The Justice Department escalated its politically explosive investigation into BAE Systems' role in the $2 billion bribery scandal involving alleged illegal payments to former Saudi ambassador to the United States, Prince Bandar bin-Sultan, in return for the sale of jet fighters to the Saudi government.
BAE confirmed today that chief executive Mike Turner and director Nigel Rudd were detained by U.S. officials when they landed last week at Houston's George Bush International Airport. They were later released and allowed to leave the country. Reports say U.S. authorities confiscated and copied information on the executives' laptop computers, cell phones, and papers. The DOJ has also reportedly served additional subpoenas in the U.S. on employees of BAE Systems PLC and BAE Systems Inc. The DOJ's investigation centers on alleged violations of the Foreign Corrupt Practices Act and money laundering.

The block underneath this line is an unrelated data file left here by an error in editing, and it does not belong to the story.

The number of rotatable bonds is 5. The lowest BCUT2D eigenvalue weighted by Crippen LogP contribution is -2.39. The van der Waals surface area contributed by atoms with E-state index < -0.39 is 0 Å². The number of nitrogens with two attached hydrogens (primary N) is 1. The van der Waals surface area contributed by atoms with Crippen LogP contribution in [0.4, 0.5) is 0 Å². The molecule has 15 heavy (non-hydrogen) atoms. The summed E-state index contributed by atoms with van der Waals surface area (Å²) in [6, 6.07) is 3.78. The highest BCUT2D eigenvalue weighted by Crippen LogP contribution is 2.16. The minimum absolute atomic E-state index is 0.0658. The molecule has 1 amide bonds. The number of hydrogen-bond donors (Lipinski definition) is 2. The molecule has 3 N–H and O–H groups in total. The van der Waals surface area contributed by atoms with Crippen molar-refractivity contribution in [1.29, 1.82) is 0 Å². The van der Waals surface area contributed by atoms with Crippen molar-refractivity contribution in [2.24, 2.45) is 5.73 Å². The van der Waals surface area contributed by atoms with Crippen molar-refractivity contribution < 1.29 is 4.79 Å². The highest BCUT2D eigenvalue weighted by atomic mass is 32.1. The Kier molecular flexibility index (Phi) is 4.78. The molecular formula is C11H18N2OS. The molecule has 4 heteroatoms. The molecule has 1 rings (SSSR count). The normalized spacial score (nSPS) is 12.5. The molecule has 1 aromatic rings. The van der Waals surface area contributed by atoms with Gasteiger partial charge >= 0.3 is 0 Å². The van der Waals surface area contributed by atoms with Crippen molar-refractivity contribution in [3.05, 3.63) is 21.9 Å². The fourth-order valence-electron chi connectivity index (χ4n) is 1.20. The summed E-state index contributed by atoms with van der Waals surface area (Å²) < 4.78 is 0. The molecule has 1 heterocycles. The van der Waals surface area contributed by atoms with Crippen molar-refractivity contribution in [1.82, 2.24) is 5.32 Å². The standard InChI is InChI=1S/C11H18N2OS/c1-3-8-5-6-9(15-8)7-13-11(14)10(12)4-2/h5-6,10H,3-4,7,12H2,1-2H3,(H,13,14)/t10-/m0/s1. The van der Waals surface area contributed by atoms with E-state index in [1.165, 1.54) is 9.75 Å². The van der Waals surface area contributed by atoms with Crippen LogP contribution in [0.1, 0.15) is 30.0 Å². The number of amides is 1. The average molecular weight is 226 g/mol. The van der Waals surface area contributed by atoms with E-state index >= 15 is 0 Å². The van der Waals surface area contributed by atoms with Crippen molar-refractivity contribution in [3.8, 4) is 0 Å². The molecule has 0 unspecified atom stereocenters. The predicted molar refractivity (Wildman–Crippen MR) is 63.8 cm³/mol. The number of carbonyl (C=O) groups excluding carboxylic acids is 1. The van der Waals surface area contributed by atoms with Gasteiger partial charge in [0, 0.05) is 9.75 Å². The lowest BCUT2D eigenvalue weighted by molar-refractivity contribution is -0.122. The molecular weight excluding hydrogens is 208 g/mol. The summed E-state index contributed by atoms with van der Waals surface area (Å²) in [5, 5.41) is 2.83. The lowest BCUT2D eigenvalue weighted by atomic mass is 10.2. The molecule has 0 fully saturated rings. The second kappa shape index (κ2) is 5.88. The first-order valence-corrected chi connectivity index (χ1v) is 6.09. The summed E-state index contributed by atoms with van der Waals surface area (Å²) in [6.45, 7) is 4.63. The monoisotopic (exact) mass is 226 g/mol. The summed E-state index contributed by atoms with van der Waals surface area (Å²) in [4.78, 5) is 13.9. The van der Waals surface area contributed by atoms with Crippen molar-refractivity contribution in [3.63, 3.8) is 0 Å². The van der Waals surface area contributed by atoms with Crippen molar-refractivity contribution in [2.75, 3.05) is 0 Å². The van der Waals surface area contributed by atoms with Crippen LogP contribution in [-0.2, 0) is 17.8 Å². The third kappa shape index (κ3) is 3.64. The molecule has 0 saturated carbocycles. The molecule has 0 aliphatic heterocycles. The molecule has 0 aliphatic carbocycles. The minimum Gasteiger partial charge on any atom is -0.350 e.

Britain's Serious Fraud Office dropped its investigation of BAE in 2006. The High Court last month ruled that the SFO acted illegally when it shut down the investigation, but allowed the SFO to appeal the decision to the House of Lords. That appeal is pending. Evidence in the High Court showed that Prince Bandar threatened to stop Saudi Arabia's cooperation with the U.K. on counter-terrorism unless the SFO ended its investigation. The High Court strongly criticized the government's capitulation. It said, "No one within this country or outside, is entitled to interfere with the course of our justice."